Discovering good movies, one bad movie at a time

A second review requested by Patton with thanks for contributing twice to the Second Quinquennial Antagony & Ecstasy ACS Fundraiser. How in the name of the good Lord does one even go about starting to discuss Apocalypse Now? It’s among the small population of films about which I think it’s more or less impossible to […]

A review requested by a contributor who wishes to remain anonymous, dedicated to the memory of his father, with my thanks for donating to the Second Quinquennial Antagony & Ecstasy ACS Fundraiser. It is 1972, and you have a Western with Robert Redford in it. With that in mind, what’s most surprising about Jeremiah Johnson […]

In memory of Michael Cimino, 3 February 1939 – 2 July 2016 Compared to the glut of masterpiece-level films about World War II, American cinema has – perhaps surprisingly – never produced a wholly great and uncompromised movie about the United States’ war in Vietnam. Too many psychic scars, maybe; could be that the divisive, […]

The focus of this review being its subject’s position in the context of filmmaking in 1977, it is not based upon the series of “Special Edition” re-releases in theaters and on home video that have routinely happened since 1997. Instead, I take as my source material the “Despecialized Edition” reconstruction by fan editor Harmy of […]

A review requested by Jonathan Storey, with thanks for donating to the Second Quinquennial Antagony & Ecstasy ACS Fundraiser. The title of the magnificent 1975 Warner Bros. release Dog Day Afternoon gives the game away: whatever else it’s about, and there’s a lot of things we could say it’s specifically about, it’s about how fucking […]

One of the main unifying traits that connects nearly all the filmmakers who were part of the New Hollywood Cinema period (not every last one, of course) was their knowledge of cinema. For most of them, this was the result of having gone through film school rather than come up as an apprentice, the way […]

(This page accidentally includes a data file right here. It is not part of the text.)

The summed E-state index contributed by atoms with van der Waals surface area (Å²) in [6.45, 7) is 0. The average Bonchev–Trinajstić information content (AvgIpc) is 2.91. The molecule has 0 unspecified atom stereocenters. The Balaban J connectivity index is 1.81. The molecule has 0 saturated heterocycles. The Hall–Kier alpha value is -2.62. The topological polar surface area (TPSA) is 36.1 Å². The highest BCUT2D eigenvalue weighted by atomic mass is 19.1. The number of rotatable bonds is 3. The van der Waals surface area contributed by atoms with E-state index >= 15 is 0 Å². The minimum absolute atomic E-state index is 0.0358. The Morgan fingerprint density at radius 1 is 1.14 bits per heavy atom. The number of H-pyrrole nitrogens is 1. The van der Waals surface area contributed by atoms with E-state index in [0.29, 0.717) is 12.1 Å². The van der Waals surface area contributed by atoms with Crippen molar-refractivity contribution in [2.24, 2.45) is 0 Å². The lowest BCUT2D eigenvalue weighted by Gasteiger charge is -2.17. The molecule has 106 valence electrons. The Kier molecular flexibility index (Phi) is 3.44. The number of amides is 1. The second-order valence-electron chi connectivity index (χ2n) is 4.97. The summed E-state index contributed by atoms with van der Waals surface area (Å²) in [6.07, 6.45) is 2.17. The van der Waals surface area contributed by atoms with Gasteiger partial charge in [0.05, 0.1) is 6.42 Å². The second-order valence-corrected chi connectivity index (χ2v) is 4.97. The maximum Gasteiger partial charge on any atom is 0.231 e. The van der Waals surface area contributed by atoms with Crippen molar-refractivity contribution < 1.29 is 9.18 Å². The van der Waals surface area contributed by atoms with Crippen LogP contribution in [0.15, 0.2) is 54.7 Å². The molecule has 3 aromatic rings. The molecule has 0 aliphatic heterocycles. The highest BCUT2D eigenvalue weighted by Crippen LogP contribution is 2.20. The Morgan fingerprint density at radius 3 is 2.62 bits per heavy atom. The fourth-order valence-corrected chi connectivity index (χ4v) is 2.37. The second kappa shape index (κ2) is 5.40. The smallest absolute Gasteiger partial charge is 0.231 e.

1968, the bright dividing line between contemporary and classic horror – in the autumn of that year, George A. Romero’s Night of the Living Dead brought terrifyingly explicit violence and gore to the genre and things change forever. But that groundbreaking horror classic was beat to theaters by a few months by a film whose […]

A review requested by Scott D, with thanks for contributing to the Second Quinquennial Antagony & Ecstasy ACS Fundraiser. I say this as someone born 12 years later, but it’s probably not possible for anyone who wasn’t around in 1969 to genuinely grasp the enormity of The Wild Bunch upon its initial release. We can […]

A review requested by Travis Neeley, with thanks for contributing to the Second Quinquennial Antagony & Ecstasy ACS Fundraiser. By 1974, Brian De Palma had seven features under his belt, with the seventh, 1973’s Sisters, having kicked off his legendary run of Hitchcock riffs. So we cannot possibly call Phantom of the Paradise, the director’s […]

With what I can only call the most admirable clarity, the monumental biopic Patton, Best Picture Oscar winner of 1970, opens with a kind of thesis statement that lays out everything the rest of the film is to contain. I don’t refer to the main body of its legendary opening scene, in which famed World […]

The classic version of the story goes that Steven Spielberg and George Lucas ruined everything, just absolutely every god-damned thing, when they released their big ol’ popcorn movies Jaws and Star Wars in 1975 and ’77, and made all the studios go “Whoa! We don’t want to keep making little movies about the lives of […]

One of the grandest clichés in the critics toolkit is to refer to a classic work of satire or social commentary as being “ahead of its time”, with the passage of years not serving to blunt the impact of a film’s satiric insight but to make them seem less like satire at all, and more […]